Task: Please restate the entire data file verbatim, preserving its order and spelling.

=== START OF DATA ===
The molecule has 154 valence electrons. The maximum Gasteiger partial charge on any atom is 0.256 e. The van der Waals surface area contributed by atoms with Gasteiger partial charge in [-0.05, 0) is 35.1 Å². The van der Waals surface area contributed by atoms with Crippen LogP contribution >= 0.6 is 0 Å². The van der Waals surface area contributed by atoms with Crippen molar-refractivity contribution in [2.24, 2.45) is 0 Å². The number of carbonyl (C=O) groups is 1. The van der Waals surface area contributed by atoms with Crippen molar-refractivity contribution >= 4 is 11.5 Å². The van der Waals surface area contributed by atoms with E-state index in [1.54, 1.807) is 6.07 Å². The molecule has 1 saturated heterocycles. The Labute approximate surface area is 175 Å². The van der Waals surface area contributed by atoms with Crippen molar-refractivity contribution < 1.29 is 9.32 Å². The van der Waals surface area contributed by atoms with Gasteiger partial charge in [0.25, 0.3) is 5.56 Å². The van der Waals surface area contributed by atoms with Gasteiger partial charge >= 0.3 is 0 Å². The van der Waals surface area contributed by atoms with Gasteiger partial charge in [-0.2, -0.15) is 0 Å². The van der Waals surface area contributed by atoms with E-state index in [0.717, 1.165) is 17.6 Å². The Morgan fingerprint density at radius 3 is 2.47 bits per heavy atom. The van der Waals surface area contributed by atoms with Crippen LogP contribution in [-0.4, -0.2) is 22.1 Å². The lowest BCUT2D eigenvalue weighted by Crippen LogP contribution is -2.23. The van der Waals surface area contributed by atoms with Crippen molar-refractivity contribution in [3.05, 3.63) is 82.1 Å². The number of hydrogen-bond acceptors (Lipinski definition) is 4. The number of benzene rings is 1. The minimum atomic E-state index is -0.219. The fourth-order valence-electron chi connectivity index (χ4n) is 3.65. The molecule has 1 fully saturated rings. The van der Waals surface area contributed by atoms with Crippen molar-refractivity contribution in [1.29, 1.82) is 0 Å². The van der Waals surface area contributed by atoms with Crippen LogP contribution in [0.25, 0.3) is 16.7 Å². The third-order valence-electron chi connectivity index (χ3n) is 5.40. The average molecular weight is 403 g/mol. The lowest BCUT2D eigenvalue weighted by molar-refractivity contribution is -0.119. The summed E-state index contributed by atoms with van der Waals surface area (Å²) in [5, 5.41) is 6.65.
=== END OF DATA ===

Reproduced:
The molecule has 154 valence electrons. The maximum Gasteiger partial charge on any atom is 0.256 e. The van der Waals surface area contributed by atoms with Gasteiger partial charge in [-0.05, 0) is 35.1 Å². The van der Waals surface area contributed by atoms with Crippen LogP contribution >= 0.6 is 0 Å². The van der Waals surface area contributed by atoms with Crippen molar-refractivity contribution in [2.24, 2.45) is 0 Å². The number of carbonyl (C=O) groups is 1. The van der Waals surface area contributed by atoms with Crippen molar-refractivity contribution >= 4 is 11.5 Å². The van der Waals surface area contributed by atoms with E-state index in [1.54, 1.807) is 6.07 Å². The molecule has 1 saturated heterocycles. The Labute approximate surface area is 175 Å². The van der Waals surface area contributed by atoms with Crippen molar-refractivity contribution < 1.29 is 9.32 Å². The van der Waals surface area contributed by atoms with Gasteiger partial charge in [0.25, 0.3) is 5.56 Å². The van der Waals surface area contributed by atoms with Gasteiger partial charge >= 0.3 is 0 Å². The van der Waals surface area contributed by atoms with Gasteiger partial charge in [-0.2, -0.15) is 0 Å². The van der Waals surface area contributed by atoms with E-state index in [0.717, 1.165) is 17.6 Å². The Morgan fingerprint density at radius 3 is 2.47 bits per heavy atom. The van der Waals surface area contributed by atoms with Crippen LogP contribution in [-0.4, -0.2) is 22.1 Å². The lowest BCUT2D eigenvalue weighted by Crippen LogP contribution is -2.23. The van der Waals surface area contributed by atoms with Crippen molar-refractivity contribution in [3.05, 3.63) is 82.1 Å². The number of hydrogen-bond acceptors (Lipinski definition) is 4. The number of benzene rings is 1. The minimum atomic E-state index is -0.219. The fourth-order valence-electron chi connectivity index (χ4n) is 3.65. The molecule has 1 fully saturated rings. The van der Waals surface area contributed by atoms with Crippen molar-refractivity contribution in [1.29, 1.82) is 0 Å². The van der Waals surface area contributed by atoms with Crippen LogP contribution in [0.25, 0.3) is 16.7 Å². The third-order valence-electron chi connectivity index (χ3n) is 5.40. The average molecular weight is 403 g/mol. The lowest BCUT2D eigenvalue weighted by molar-refractivity contribution is -0.119. The summed E-state index contributed by atoms with van der Waals surface area (Å²) in [5, 5.41) is 6.65.